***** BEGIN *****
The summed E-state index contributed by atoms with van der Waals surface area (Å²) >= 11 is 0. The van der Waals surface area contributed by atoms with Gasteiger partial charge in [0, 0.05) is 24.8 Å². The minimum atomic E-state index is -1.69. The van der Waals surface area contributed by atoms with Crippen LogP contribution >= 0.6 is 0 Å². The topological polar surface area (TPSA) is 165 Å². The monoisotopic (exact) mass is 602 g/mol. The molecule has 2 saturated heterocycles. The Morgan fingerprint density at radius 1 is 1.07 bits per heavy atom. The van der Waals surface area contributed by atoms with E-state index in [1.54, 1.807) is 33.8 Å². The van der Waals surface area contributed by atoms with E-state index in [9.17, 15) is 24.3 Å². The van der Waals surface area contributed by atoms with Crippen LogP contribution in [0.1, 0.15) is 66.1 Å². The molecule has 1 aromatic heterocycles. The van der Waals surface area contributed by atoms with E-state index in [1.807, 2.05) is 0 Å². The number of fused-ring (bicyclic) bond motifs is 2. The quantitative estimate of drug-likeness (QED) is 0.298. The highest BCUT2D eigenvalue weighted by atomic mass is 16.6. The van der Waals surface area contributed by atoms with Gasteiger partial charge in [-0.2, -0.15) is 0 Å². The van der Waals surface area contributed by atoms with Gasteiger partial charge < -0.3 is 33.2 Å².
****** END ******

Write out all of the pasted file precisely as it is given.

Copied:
The summed E-state index contributed by atoms with van der Waals surface area (Å²) >= 11 is 0. The van der Waals surface area contributed by atoms with Gasteiger partial charge in [0, 0.05) is 24.8 Å². The minimum atomic E-state index is -1.69. The van der Waals surface area contributed by atoms with Crippen LogP contribution >= 0.6 is 0 Å². The topological polar surface area (TPSA) is 165 Å². The monoisotopic (exact) mass is 602 g/mol. The molecule has 2 saturated heterocycles. The Morgan fingerprint density at radius 1 is 1.07 bits per heavy atom. The van der Waals surface area contributed by atoms with E-state index in [1.54, 1.807) is 33.8 Å². The van der Waals surface area contributed by atoms with E-state index in [9.17, 15) is 24.3 Å². The van der Waals surface area contributed by atoms with Crippen LogP contribution in [0.1, 0.15) is 66.1 Å². The molecule has 1 aromatic heterocycles. The van der Waals surface area contributed by atoms with E-state index in [1.807, 2.05) is 0 Å². The number of fused-ring (bicyclic) bond motifs is 2. The quantitative estimate of drug-likeness (QED) is 0.298. The highest BCUT2D eigenvalue weighted by atomic mass is 16.6. The van der Waals surface area contributed by atoms with Gasteiger partial charge in [-0.2, -0.15) is 0 Å². The van der Waals surface area contributed by atoms with Gasteiger partial charge < -0.3 is 33.2 Å².